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Did the Crown breach the suppression order in the Ureweras case?

By Steven | September 7, 2011

The Crown tells us that as a result of the Supreme Court’s recent decision in the Urewera case,

there is no longer sufficient evidence to justify the continuation of the proceedings against a number of those charged solely under the Arms Act…

That is, the Crown has revealed that the Supreme Court has ruled some evidence inadmissible. That’s a breach of the suppression order imposed by the Supreme Court. But it’s worse than that. The impression we are left with is that evidence was excluded concerning the remaining four defendants (although there’s still enough admissible evidence against them to continue the prosecution).

In fact, that’s very misleading.

The Supreme Court is yet to rule on whether this case will go a jury. In the light of the dropped prosecutions, we might suppose that the forthcoming trial is likely to be shorter and less complicated, which may dissolve many of the old objections to a jury trial. It can only be assumed that a jury trial is a real possibility now. If there is one, hasn’t the Crown just created a danger that jurors will roll up wrongly thinking that some information suggesting the defendants’ guilt is being kept from them?

Topics: Contempt of Court, Suppression orders | 8 Comments »

8 Responses to “Did the Crown breach the suppression order in the Ureweras case?”

  1. Justin Says:
    September 7th, 2011 at 1:23 pm

    Surely it would only a breach if they say the reason the evidence is not available is because it is suppressed. There are other reasons evidence “disappears” between charge and trial (witnesses change stories, stuff gets lost, closer examination reveals the evidence is not as conclusive as first thought, etc…).

    That aside, yes to your last point. Letting a jury know that information has been withheld from them can be prejudicial. I’ve had first hand experience of this on a jury and I can see how a jury could, if it is otherwise a close call, allow themselves to be influenced by the inference that more evidence against the accused exists which they have not seen.

  2. Steven Says:
    September 7th, 2011 at 1:25 pm

    The Crown said that the evidence was no longer available as a result of the Supreme Court decision. I don’t think it could be any clearer.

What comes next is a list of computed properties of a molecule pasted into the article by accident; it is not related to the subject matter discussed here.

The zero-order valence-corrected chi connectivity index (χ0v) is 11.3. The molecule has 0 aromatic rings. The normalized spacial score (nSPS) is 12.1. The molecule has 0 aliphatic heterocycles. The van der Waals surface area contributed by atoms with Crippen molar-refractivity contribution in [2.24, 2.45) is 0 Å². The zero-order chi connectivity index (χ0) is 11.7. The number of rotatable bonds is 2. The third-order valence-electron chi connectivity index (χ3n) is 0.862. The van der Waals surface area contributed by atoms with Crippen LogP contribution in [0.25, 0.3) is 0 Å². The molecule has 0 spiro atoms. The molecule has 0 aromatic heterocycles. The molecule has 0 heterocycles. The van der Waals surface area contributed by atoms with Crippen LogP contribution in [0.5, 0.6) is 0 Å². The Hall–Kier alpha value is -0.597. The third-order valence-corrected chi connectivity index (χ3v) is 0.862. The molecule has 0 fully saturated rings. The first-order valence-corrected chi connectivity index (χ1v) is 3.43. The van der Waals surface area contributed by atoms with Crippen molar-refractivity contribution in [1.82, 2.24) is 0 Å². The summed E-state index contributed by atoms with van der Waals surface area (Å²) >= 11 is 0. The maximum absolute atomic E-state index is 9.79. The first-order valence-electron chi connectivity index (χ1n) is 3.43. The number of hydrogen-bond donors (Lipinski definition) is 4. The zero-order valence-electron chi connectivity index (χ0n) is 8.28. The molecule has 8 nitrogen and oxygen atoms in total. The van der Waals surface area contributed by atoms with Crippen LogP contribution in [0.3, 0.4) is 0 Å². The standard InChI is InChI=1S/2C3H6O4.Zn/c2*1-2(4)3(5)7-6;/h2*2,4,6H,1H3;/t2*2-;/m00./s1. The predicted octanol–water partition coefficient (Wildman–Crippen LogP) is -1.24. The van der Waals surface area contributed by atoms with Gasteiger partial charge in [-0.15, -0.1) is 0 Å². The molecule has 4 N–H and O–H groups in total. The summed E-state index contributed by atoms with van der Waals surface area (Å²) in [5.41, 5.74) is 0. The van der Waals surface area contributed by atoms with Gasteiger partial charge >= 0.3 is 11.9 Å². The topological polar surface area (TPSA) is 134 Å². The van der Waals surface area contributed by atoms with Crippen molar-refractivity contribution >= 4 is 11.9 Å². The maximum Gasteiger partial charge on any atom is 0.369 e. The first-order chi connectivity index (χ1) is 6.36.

All details of the case were suppressed.

  3. Justin Says:
    September 7th, 2011 at 3:02 pm

    Sorry, didnt read the link, my bad. Seems like a slam dunk now.

  4. ross Says:
    September 8th, 2011 at 12:03 am

    You ask: “hasn’t the Crown just created a danger that jurors will roll up wrongly thinking that some information suggesting the defendants’ guilt is being kept from them?”

    Jurors might think that information is being kept from during any trial. During the second Bain trial, following many pre-trial hearings, jurors might have thought they had been denied access to evidence. They would have been right. Of course, your argument relies on the assumption that jurors are reasonably competent at deducing the facts, and are able to reason properly. Did Justice Winkelmann opt for a judge-alone trial because she had doubts as to whether jurors could be trusted to do what you expect them to be able to do?

  5. Steven Says:
    September 8th, 2011 at 10:50 am

    “Jurors might think that information is being kept from during any trial”

    You don’t think it’s worse when the Crown misleads potential jurors publicly?

    My argument really only relies on jurors reading the papers or watching TV.

    Justice Winkelmann’s reasons have been suppressed, but presumably we’ll find them out in due course.

  6. ross Says:
    September 8th, 2011 at 5:36 pm

    “My argument really only relies on jurors reading the papers or watching TV.”

    Well, no, potential jurors will be required to believe that evidence has been excluded concerning the four accused, and they will have to draw a negative inference from that. That is your contention but I don’t know why you think jurors might do either.

  7. Steven Says:
    September 8th, 2011 at 5:44 pm

    Let’s take the second point first. You find it difficult to believe that when the defence manage to get evidence excluded, jurors will think to themselves, “wow, there’s some evidence against them that I’m not going to get to see.”

    Know what? I’m not even going to bother to keep arguing with you.

  8. ross Says:
    September 9th, 2011 at 11:49 am

    “wow, there’s some evidence against them that I’m not going to get to see.”

    Excpet the statement from the Crown Solicitor that you’ve linked to doesn’t say that.

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